Alternatively, the antenna array may be arranged for phase comparison of element signals, the two channels each comprising a frequency down-converter and a phase-sensitive detector and the output of which providing a time-shared difference channel.
A radar seeker in accordance with the invention will now be described, by way of example, with reference to the accompanying drawings, of which:
FIG. 1 is a diagram of an antenna array according to the prior art;
FIGS. 2 and 3 are diagrammatic circuits of the basic components of known amplitude and phase comparison seekers respectively according to the prior art; and
FIG. 4 is a diagram of an amplitude comparison seeker modified in accordance with the invention.
FIGS. 1, 2 and 3 have been described above.
FIG. 4 shows the four antenna elements A, B, C and D coupled in un-related pairs as it were. Thus elements A and C are connected to a changeover switch S1 whose output is fed to, what is in effect, a double-pole-double-throw switch S3. The second input switch S3 is similarly derived from a changeover switch S2 and the two antenna elements B and D. It will be appreciated that the various switches shown as mechanical devices for simplicity are in fact solid state devices.
The switches S1 and S2 are cycled, as will be explained, so as to time-share their output, and the following receiver channel, between their two inputs. Switch S3 is similarly cycled, thus interchanging the receiver channels G and H periodically. These include down-converters and detectors as in FIG. 1. The two channel signals are then subtracted in a differencing circuit 29 and summed in a summing circuit 31.
The shared difference channel is connected to a further time-sharing switch S4 which is operated cyclically in synchronism with the switches S1 and S2, so sharing the difference signal between two dedicated difference channels which, as will be seen, are the elevation and azimuth difference channels.
The switch S3 is linked to two inverters I1 and I2 in the elevation and azimuth difference channels respectively, which are controlled, in synchronism with the switch S3 to invert and not invert the respective difference signal alternately.
The seeker has an application in an anti-radar system, i.e. in which the target, which may itself be a missile system, is defended or controlled by a radar system which in general will transmit radar pulses to the attacking missile.
There are several possible operating modes. In the first, all switching is performed between successive (received) radar pulses. If, on receipt of a first pulse, the switches S1, S2 and S4 are as shown and the switch S3 is in the `straight-through` condition a difference signal A-B for the elevation plane is obtained at the output of the differencing circuit 29 indicating a target elevation angle of, say, θ. If there is a mismatch between the receiver channels feeding the differencing circuit there will be an angle error of, say φ, giving an actual indication at the difference output of θ+φ. If, on the following received pulse the switches S1 and S2 are unchanged, but the switch S3 is reversed, the error in the receiver channels will remain as +φ but the antenna element signals will be reversed, i.e. B-A. The difference output will then be -θ+φ. The inverter I1 is, however, operated in synchronism with the switch S3 and, with the switch S4 as shown for both pulses the elevation difference signal will be θ+φ for the first pulse and +θ-φ for the second. An integrator 33 provides an average of the two values and hence eleminates the error φ.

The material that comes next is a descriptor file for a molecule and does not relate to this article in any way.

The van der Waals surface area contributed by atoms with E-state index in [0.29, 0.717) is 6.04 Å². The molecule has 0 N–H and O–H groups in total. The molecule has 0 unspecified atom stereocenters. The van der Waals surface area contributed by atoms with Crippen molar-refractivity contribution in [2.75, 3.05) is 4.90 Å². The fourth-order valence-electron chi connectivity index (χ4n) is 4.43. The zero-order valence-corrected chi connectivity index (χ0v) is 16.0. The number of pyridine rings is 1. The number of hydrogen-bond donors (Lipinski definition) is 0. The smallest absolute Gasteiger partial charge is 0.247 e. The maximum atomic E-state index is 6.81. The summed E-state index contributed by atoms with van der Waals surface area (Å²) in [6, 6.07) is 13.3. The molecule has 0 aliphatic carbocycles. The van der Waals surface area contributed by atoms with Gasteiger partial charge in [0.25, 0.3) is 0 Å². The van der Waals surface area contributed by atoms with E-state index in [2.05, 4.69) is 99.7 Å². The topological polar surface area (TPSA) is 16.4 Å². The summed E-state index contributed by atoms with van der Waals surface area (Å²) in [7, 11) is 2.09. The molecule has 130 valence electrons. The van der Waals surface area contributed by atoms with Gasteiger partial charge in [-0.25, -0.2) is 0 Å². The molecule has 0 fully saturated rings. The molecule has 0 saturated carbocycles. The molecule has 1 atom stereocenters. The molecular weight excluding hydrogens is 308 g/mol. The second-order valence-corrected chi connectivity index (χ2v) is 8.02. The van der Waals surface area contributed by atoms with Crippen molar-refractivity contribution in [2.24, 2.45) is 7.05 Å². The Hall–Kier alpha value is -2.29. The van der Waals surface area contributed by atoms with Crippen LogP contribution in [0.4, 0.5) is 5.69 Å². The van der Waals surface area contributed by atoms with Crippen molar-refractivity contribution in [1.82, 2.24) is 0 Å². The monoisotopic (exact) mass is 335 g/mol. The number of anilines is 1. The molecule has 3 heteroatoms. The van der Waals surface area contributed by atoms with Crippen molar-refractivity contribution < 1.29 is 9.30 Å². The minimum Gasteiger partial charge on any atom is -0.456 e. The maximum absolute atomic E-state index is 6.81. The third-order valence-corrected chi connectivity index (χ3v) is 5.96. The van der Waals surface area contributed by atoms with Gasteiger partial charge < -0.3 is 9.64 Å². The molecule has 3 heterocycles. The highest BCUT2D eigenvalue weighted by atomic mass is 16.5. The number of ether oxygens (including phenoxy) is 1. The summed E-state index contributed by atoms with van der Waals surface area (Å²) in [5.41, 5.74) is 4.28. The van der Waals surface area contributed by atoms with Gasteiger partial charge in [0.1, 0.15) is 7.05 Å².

The switches S1, S2 and S4 then operate and for the next two pulses the azimuth plane signals C and D are processed giving ψ+φ and ψ-φ at the output of inverter I2. The integrator 35 averages the two values and again eliminates the error. This process then repeats, the switch S3 and inverters I1 and I2 changing over after every pulse and the switches S1, S2 and S4 after every other pulse.
In an alternative mode switches S1, S2 and S4 change during each pulse so that each pulse provides angle information in both planes. The switch S3 may then change after every pulse so requiring two pulses to provide error compensation.
Again, switches S1, S2 and S4 may be switched after every pulse and switch S3 during each pulse. Error compensation is thus provided over one pulse but two plane measurements require two pulses.
In a fourth alternative both plane switching and compensation switching are performed once during each pulse.
The switch operation timing is controlled by timing circuitry 37 which is supplied with pulse arrival information from a processor 41 which assesses potential target pulses and determines the timing of the confirmed pulses.
The phase comparison arrangement is basically similar, differing only (as between FIGS. 2 and 3) in the use of a phase sensitive detector instead of a differencing circuit.